I decided to get back into my car and to drive to a couple of nearby churches/cathedrals to see if I felt the same powerful presence there. At a nearby Protestant Church nothing at all, while at a nearby Catholic Church I actually had a negative reaction and felt the spirit draining from me.

I then drove back to the Temple and stood outside again. As I did so, I again felt the overwhelming presence of God. In that instance, I saw myself through His eyes. I saw myself as his child. I saw the incredible potential that he saw in me. In that instant, I felt transformed and changed. I got on my knees, near one of the painted glass windows of the temple and poured out my heart to God.

Since that night, my life has never been the same. I have faced trials and obstacles. I have had moments of doubt and uncertainty. Yet, the indelible testimony that was impressed on my soul has neither faded nor diminished. I know that Heavenly Father truly saw my stubborn heart and knew that I needed a powerful conversion experience. He also knew that I needed the temple as an anchor to my testimony. I am so grateful for my conversion experience outside of the Boston Temple and do bear witness that the temple is truly a house of God.

28 thoughts on “When the temple helps

  1. Daniel, very nice story. My wedding to my wife at the Denver temple was one of the greatest days of my life. Every time we go back I feel a special connection with her that is divine in nature. I love the temple’s constant reminder that we are just temporary travelers on this earth and that good things will happen to us through the eternities.

  2. I have a story to share! When I was 19, I was engaged to a guy who was four years older than I was. My parents were very opposed to the match, and I found myself drowning in anxiety. I prayed fervently every day for confirmation than marrying this man was the right thing for me to do. I would tell myself that I had gotten a positive response, but then the next day I would feel nothing and had to go through the process all over again. I talked to my fiance about my feelings of deep apprehension, but that conversation did nothing to help me. He said feelings of doubt come from Satan, and said that my anxiety was sent from the Devil who was trying to break us up. He said if I felt worse after speaking with my mother, then she was probably in league with Satan in some way. Well, what is a 19-year-old girl to do? I started groaning in my sleep and had nightmares. At last my roommate who was preparing to go on her mission suggested that I go to the temple with her to do some baptisms.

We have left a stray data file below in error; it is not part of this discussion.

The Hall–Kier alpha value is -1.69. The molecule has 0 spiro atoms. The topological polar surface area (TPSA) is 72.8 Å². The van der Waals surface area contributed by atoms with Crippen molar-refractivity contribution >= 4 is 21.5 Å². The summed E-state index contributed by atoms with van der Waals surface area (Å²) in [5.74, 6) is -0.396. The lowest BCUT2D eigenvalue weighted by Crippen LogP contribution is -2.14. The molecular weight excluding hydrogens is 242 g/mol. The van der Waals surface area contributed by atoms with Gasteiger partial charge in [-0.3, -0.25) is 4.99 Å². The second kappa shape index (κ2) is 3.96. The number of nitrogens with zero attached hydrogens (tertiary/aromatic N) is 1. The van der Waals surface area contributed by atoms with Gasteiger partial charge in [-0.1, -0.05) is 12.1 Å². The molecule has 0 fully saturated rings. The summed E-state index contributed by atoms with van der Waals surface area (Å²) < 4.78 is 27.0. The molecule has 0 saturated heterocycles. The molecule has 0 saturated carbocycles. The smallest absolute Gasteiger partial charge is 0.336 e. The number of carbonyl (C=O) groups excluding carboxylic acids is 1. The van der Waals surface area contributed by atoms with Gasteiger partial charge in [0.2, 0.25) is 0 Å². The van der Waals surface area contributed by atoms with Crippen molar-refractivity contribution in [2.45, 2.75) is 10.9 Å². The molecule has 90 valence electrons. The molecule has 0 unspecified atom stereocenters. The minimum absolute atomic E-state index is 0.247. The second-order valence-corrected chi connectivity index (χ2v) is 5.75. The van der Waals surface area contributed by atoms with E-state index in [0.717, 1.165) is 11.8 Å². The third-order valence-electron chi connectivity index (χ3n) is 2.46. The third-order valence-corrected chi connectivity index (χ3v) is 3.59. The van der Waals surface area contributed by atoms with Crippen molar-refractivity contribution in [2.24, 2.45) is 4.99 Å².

It was there, when I was sitting by the font in my white jumpsuit, that I got my answer. I felt as though light from Heaven shone down upon my head. I had had spiritual experiences before, but never anything that was so clear: “If you still feel like this in the Temple, then don’t get married.” I felt all kinds of relief, like a heavy burden was not just metaphorically but also literally taken off my shoulders.

    That was in 2003. After I ended that relationship I was able to see with more clarity how dysfunctional the relationship really was. I met someone new in 2005 and felt none of my previous anxiety. We were married in the Houston, Texas Temple that year, and nine years later we are still married and have three children. The Temple is truly a place of learning, for there is where I learned to really listen to and trust the Spirit of the Lord.

  3. Thank you for this Daniel. I follow your blog and loved reading your conversion story. When I was teaching young women about marriage, I shared your story on how the temple strengthened your testimony of the gospel teachings on the family. As I was reading this entry, I anticipated hearing that story again because I loved it so much. (hint!) Your thoughts added to my conviction of why we are being encouraged to get the youth to the temple. As a mom and YW leader, it has been thrilling to attend temple trips as the youth brought names they had prepared themselves. The spirit of Elijah softens hearts and it’s been wonderful to see.

  4. Steve,

    You may be, or not. But that is likely because different people have different experiences based on different needs. I do not expect to have all of the same experiences as Daniel does, as we are different people with different backgrounds, previous experiences, and current needs. What he needs to experience and what I need to experience may be different. So I have absolutely no problem with him having a different experience than what you would want him to have in your paradigm.